Lagavulin 12 (2012) vs Laphroaig CS 005

Laphroaig 10 Lagavulin 12

Review
I had been meaning to put two hard hitters against each other for a while now but never got around to doing it. But tonight I had the house all to my self and figured I had no excuses.

For this epic heads up battle I chose two of my favorite cask strength whiskies from Islay: The Laphroaig Cask Strength Batch 005 and the Lagavulin 12 – 2012.

Individually they both score very high on my scale but I had never had them side to side so I never really knew which one I liked better.

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Lagavulin 12 . 2012 / 56.1%

Nose: Peat butter. Smoke. Red apples. Sour (like tamarind). Lots of greens. Sharp acid like lemon citrus. Ash
Palate: Fiery peppers. Apricot. Pineapple sponge cake. Peat. Smoke. Fresh greens. Cucumber.
Finish: Long. Mint. Spice.

Nose: 22 | Palate: 23 | Finish: 23 | Balance: 22 | Rating: 90

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Laphroaig Cask Strength Batch 005 / 57.2%

Nose: Sweet. Honey. Jam. Maple. Cardboard. Red sweets. Coca Cola. Cherry licorice. Caramel. Hint of peat. Iodine.
Palate: Cherries. Black pepper. Bitter chocolate. Peat. All spice. Burnt jam. Oak.
Finish: Long. Spicy. Dark chocolate. Iodine.

Nose: 23 | Palate: 23 | Finish: 23 | Balance: 23 | Rating: 92

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So here’s the verdict.

While the Lagavulin 12 is a quality dram the Laphroaig just manages to edge past in the nose and the overall balance of the dram. It is just that much more flavorful with hints of exotic.

The Lagavulin is raw power while the Laphroaig much easier to drink even though it’s at a higher ABV. And for me that tips the scales in it’s balance.

Definitely a very enjoyable match up!

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Ardbeg SMWS 33.125 Salted Caramel Lollipop

Ardbeg SMWS Alligator

Distillery/Brand: SMWS | Region: Islay | ABV: 64.2% | Color: Pale Straw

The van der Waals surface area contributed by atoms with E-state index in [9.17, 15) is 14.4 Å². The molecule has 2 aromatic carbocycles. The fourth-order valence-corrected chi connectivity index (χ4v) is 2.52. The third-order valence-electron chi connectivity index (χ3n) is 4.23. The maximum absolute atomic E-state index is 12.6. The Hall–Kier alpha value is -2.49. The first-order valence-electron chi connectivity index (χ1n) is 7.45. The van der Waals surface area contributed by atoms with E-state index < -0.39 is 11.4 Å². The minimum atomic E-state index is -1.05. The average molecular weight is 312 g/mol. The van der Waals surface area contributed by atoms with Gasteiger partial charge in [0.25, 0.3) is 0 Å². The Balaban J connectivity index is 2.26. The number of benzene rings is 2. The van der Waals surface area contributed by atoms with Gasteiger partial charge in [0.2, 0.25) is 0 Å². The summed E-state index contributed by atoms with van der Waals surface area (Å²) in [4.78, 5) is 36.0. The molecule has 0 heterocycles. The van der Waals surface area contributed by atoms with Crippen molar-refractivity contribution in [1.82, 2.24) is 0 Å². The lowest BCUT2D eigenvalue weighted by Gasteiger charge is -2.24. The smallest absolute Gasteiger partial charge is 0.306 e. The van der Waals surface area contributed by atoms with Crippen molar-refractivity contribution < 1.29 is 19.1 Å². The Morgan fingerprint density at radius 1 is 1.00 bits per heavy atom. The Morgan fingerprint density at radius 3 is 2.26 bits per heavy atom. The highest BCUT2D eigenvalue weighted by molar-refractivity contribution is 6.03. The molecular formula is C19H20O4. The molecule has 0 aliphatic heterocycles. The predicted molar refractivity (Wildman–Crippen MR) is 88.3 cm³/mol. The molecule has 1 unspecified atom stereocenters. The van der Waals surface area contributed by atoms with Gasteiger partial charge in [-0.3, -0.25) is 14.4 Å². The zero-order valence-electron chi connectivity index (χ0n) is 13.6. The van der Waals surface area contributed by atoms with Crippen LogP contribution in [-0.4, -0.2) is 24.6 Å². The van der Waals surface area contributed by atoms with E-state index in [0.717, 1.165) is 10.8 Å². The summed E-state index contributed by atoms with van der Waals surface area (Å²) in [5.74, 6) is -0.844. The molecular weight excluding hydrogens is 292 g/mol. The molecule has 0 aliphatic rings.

Nose: 24 | Taste: 24 | Finish: 23 | Balance: 23 | Rating: 94

Review
I was at an Ardbeg tasting recently and after sampling the Auriverdes (which left a lot to be desired) we were told there was a surprise waiting for us right at the end.

The surprise happened to be an absolutely wonderful bottling of the Scotch Malt Whisky Society. This one was bottle 33.125 aptly named the Salted Caramel Lollipop. This single cask Ardbeg was seven years old and served up at a delicious 64.2%.

Our host for the evening, an ex-SMWS chap, claimed that the spirit inside was actually a seven year old Ardbeg Alligator which, if true, completely blows my mind!

We’ve been having debates on how hard it is for distilleries to bring out flavors in younger whiskies given the state of high demand and here you have a fledgling powerhouse that delivers a slap in the face of all these claims.

If this really is the Alligator then I’m definitely in love with the younger sister.

Nose: The smoke is upfront and unapologetic. Salty barbecue sausages with a fresh fennel and cucumber salad on the side. For dessert there is a toffee pudding served with a side of citrus orange and pineapple. Sublime.

Palate: Firing on all cylinders! Sweet apricots soaked in sugarcane juice with a garnish of fresh mint. But it’s the spices that are king. They come at you with a thousand prickles of pleasure. You want to savor it for a long time but instinct forces you to swallow.

Finish: Gorgeously long and with all the spices in all their glory.

This is truly a sublime single cask whisky and forces me to ask this question. Is getting young spirit to taste awesome so hard?

Rating: 94

Ardbeg Auriverdes

Ardbeg AuriVerdes
Distillery/Brand: Ardbeg | Region: Islay | ABV: 49.9% | Color: Pale Straw
Nose: 22 | Taste: 21 | Finish: 21 | Balance: 21 | Rating: 85

Review

It’s that time of the year again, folks! When emotions trump logic. When clear thinking is clouded. When, like crack addicts, we go insane for that one hit we have been waiting for since June 1 of last year.